ABC and Food Lion: The Ethics Questions

This article originally appeared in RTNDA Communicator, April 1997 issue, page 56, and is used with permission.

The legal battle between ABC and Food Lion continues, and so does the debate about the ethics issues surrounding the use of hidden cameras and undercover reporting. This case clearly demonstrates how courtroom verdicts are cast in the extremes of black and white while ethical decisions most often emerge from situations painted in multiple shades of gray.

With the law, juries vote on right or wrong after listening to polarizing arguments from two sides of a case. With ethics, there are no defined forums like a witness stand or jury box, and there is no volume of case law. It is the public, and to some degree professional colleagues, who will judge the moral positions of both this major network news organization and this huge supermarket corporation.

In the court of law a federal jury said ABC News and PrimeTime Live journalists trespassed and committed fraud while researching accusations that Food Lion supermarkets sold spoiled meat. It is important to note that the supermarket chain did not directly challenge in court the truth of that 1992 PrimeTime Live report. Food Lion bypassed a libel suit, undermining ABC's reporting methods with a side-door legal strategy focusing on the falsification of employment applications and the failure of the workers to fulfill their assigned duties. The jury bought Food Lion's argument, and, seemingly arbitrarily, decided on a $5.5 million punishment. Quite appropriately, an appeals court will review the application of law and the jury's decision.

The debate over ethics in this case continues in the court of public opinion, as well as in newsrooms and corporate boardrooms across the country. While there are legitimate questions to pose about the morality of Food Lion's actions, most of the discussion focuses on journalism ethics and issues of honesty, accuracy and fairness.

There is a pivotal question: Is it ever justifiable for a journalist to violate the principle of honesty to honor the principle upon which journalism is founded, a duty to provide the public with meaningful, accurate and comprehensive information about significant issues?

There are absolutists who will argue that a journalist should never lie, no matter what is at stake. That, I suggest, is an unrealistic position that avoids the essence of ethical decision-making and ignores the unique and essential role journalists play in a democratic society. Ethics involves making difficult choices when faced with competing values, conflicting principles and multiple stakeholders; ethical decision-making often involves choosing a course of action among several options that each carry negative consequences.

Journalists can and do face these agonizing dilemmas when reporting on issues of national security, government corruption or public safety. ABC News encountered such ethical dilemmas in the past in deciding to use deception and hidden cameras to get to the truth. PrimeTime Live journalists went undercover to produce reports on abhorrent treatment of patients in Veterans Affairs hospitals and in board and care homes, spotlighting government regulatory failures that jeopardized the welfare of patients.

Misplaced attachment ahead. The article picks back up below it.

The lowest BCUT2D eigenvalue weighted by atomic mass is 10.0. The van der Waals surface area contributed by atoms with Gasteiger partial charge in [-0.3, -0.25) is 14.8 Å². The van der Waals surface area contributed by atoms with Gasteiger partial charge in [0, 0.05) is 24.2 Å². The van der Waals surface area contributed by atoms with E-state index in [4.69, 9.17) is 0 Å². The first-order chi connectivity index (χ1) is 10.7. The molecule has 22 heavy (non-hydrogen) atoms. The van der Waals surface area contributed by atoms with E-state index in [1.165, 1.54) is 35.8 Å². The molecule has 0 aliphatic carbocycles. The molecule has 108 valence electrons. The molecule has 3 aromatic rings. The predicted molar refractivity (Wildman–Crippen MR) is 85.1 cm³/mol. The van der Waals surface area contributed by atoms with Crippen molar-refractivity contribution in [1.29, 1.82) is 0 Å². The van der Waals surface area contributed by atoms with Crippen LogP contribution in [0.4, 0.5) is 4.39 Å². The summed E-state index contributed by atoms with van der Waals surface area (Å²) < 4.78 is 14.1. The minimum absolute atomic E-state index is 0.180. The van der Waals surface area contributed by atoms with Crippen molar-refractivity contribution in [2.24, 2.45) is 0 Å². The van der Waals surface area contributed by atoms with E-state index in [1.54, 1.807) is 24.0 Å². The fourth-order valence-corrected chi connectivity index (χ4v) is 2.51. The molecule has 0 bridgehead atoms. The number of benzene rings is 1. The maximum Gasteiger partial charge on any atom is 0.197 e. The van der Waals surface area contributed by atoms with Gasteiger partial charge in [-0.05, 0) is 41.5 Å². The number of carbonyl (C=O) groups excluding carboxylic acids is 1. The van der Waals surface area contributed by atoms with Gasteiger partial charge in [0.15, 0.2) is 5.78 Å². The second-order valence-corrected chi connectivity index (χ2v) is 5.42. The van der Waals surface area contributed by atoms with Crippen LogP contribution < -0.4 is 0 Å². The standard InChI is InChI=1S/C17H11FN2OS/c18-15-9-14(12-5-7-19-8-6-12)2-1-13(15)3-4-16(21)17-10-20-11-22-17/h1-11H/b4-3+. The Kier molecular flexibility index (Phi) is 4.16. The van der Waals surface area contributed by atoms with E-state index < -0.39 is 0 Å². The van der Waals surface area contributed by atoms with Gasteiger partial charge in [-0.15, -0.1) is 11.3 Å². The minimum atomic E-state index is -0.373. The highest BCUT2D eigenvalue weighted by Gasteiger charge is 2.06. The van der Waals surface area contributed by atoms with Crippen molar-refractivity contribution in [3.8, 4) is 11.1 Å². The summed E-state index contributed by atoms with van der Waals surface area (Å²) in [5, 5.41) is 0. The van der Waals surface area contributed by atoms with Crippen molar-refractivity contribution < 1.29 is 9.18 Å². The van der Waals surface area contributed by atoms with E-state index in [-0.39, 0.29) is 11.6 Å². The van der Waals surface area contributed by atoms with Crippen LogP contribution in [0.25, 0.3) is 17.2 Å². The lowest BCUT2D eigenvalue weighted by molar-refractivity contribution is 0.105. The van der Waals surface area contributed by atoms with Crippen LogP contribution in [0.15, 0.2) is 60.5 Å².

To be sure, hidden cameras are overused and misused by both network and local television, and journalists too often use forms of deception and misrepresentation as a shortcut in their reporting. These tools have extremely sharp edges, and when improperly used they harm innocent people and erode journalistic integrity. When these tools are overused they become dull, losing their impact.

Hidden cameras and any form of deception should be used judiciously and rarely. They should be reserved for those exceptional stories of great public interest involving great harm to individuals or system failure at the highest levels. Furthermore, deception and hidden cameras should be used only as a reporting tool of last resort, after all other approaches to obtaining the same vital information have been exhausted or appropriately ruled out. And, news organizations that choose to use deception and hidden cameras have an obligation to assure their work meets the highest professional standards.

ABC must examine its journalism techniques in light of those standards to determine if the reporting was solid. But there is still this critical question: If ABC News used the threat to public health as a reason for the extensive undercover investigation and the use of deception, why did it take them so long to ring the warning bell? Why did they wait six months after they went undercover before PrimeTime Live aired the report?

ABC has good reasons to appeal the legal ruling in the Food Lion case. It is equally important that ABC hold its own news reporting to the highest standards. Journalists need considerable freedom to do their work on behalf of the public. They have a responsibility to honor that freedom by being ethical and excellent at what they do.

There is no judge nor jury to offer a verdict on whether ABC measured up to such high ethical standards in the Food Lion case. The public is rendering that verdict.

  • Bob Steele

    Bob Steele asks and answers lots of questions on a wide range of ethics, values, reporting and leadership issues. In his role as the Nelson Poynter Scholar for Journalism Values he has taught hundreds of workshops and thousands of journalists and media leaders at Poynter seminars since 1989.


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